Australia-based energy company Santos Ltd. has agreed to buy Quadrant Energy Pty. Ltd. for $2.2 billion as the company continues its aim to be the country's leading domestic natural gas supplier, the company said Wednesday.
Crowell & Moring LLP will bolster its environmental and governmental affairs practices at the end of August by adding the U.S. Environmental Protection Agency’s former deputy chief of staff to the firm's ranks in the nation's capital.
The Gila River Indian Community urged an Arizona federal judge Monday to toss a suit brought by the Hopi Tribe, a coal company and a labor group seeking to force a state water agency to keep buying power from the Navajo Generating Station until it closes, arguing a ruling in favor of the plaintiffs would undermine its water rights.
The government of Puerto Rico contributed to the island’s crippling debt crisis by implementing short-term fixes instead of long-term solutions, and did not attempt to evade a constitutional debt limit, according to a 600-page report released by the federal board charged with rehabilitating Puerto Rico's finances.
The U.S. Securities and Exchange Commission announced Tuesday that a Nevada-based microcap issuer and the two men controlling it agreed to pay more than $8 million to settle claims that they effectuated a multimillion-dollar fraudulent stock offering for a gold mining operation in Arizona.
A pair of Mexican companies that built a 45-turbine wind farm project in the Mexican state of Tamaulipas urged a New York federal court to uphold a more than $14.65 million arbitral award against a Mexican Abengoa unit that was fired after defaulting on the project.
The Third Circuit said Tuesday it couldn’t wade into a dispute over the U.S. Environmental Protection Agency’s delay in deciding Delaware’s petitions seeking to curb pollution seeping across its border from out-of-state power plants, saying the agency’s self-endowed extension wasn’t a final decision ripe for appellate review.
On the anniversary of the day Hurricane Harvey hit the coast of Texas, voters in Harris County will be asked to approve a $2.5 billion bond package that will be used to mitigate future flooding in the city of Houston and surrounding areas and help ongoing recovery efforts. This article is the third in a series of stories about the anniversary of Hurricane Harvey.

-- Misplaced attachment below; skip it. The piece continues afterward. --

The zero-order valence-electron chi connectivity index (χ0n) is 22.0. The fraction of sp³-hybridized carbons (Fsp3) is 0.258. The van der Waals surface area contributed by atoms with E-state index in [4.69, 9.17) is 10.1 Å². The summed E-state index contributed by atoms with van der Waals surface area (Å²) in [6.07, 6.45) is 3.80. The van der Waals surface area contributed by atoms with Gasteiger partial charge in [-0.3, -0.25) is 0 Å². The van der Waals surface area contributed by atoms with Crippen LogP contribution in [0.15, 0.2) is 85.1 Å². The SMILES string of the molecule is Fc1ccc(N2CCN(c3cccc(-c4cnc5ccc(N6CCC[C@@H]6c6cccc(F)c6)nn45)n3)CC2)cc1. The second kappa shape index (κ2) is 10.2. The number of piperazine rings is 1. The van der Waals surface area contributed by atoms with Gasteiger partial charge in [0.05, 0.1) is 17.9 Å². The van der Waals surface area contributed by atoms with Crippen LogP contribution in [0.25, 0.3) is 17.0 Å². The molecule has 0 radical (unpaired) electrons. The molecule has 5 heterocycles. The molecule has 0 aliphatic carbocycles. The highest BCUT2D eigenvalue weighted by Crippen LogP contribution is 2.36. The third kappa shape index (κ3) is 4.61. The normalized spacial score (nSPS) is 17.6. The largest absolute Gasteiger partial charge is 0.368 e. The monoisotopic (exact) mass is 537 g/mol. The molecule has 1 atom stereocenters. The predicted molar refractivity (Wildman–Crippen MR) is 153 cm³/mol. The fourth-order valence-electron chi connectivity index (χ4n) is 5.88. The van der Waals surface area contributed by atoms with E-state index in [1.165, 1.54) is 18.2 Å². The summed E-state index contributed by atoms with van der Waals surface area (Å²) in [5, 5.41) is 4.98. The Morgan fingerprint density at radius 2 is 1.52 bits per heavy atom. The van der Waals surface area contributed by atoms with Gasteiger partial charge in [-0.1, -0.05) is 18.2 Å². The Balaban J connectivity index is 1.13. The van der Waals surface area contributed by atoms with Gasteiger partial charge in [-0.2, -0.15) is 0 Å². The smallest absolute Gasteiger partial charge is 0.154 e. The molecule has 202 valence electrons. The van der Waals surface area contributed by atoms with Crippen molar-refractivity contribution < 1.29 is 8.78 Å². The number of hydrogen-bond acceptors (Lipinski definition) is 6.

The U.S. Environmental Protection Agency's proposed rule to replace the Clean Power Plan drew an immediate threat to sue Tuesday from a coalition of states opposed to rolling back the Obama administration's signature climate change regulations.
The federal government urged an Arizona federal judge Monday to toss a suit from the Sierra Club and Native American groups seeking an order that the U.S. Department of the Interior figure out how to clean up a coal mine that feeds the Navajo Generating Station, saying the claims came too late.
A New England masonry union on Monday sued a Massachusetts contractor who allegedly founded a company in an attempt to thwart overdue retirement contributions and continue stonework on old buildings north of Boston, including restoration at the Salem Witch Museum.
A Colorado federal court entered a more than $5 million default judgment against New World Renewable Energy Leasing Inc. and Infinergy Solar & Wind Inc. on Monday, directing the Texas solar power developers to pay damages and penalties stemming from the government’s allegations that they submitted false claims under an energy investment program.
Oil and gas company W&T Offshore Inc. said Monday it has raised $361 million in equity capital from a group of investors led by Boston-based HarbourVest Partners LLC to develop up to 14 drilling projects in the Gulf of Mexico.
Crystallex International Corp. pressed a Delaware federal judge Monday to allow it to immediately forge ahead with the sale of Citgo Petroleum Corp.'s shares, a means of enforcing its $1.2 billion award against Venezuela, saying a bid by Citgo to have the court oversee the sale is a delaying tactic.
Pacific Drilling SA announced Monday it has secured the approval of its majority shareholder for a Chapter 11 restructuring plan, putting the company on track to shed $3 billion in debt after more than a year of talks.
Amid California’s endemic water crisis, two Senate bills that aim to fund clean water projects through a voluntary water tax on households and a fee on fertilizing materials have been referred to the Assembly Budget Committee.
The Justice Department urged a New Mexico federal court Friday to appoint a former federal judge as special master in multidistrict litigation over a mine-waste spill, saying the Navajo Nation's and two states’ ex-state judge pick appears to have “little to no experience” handling Superfund cases.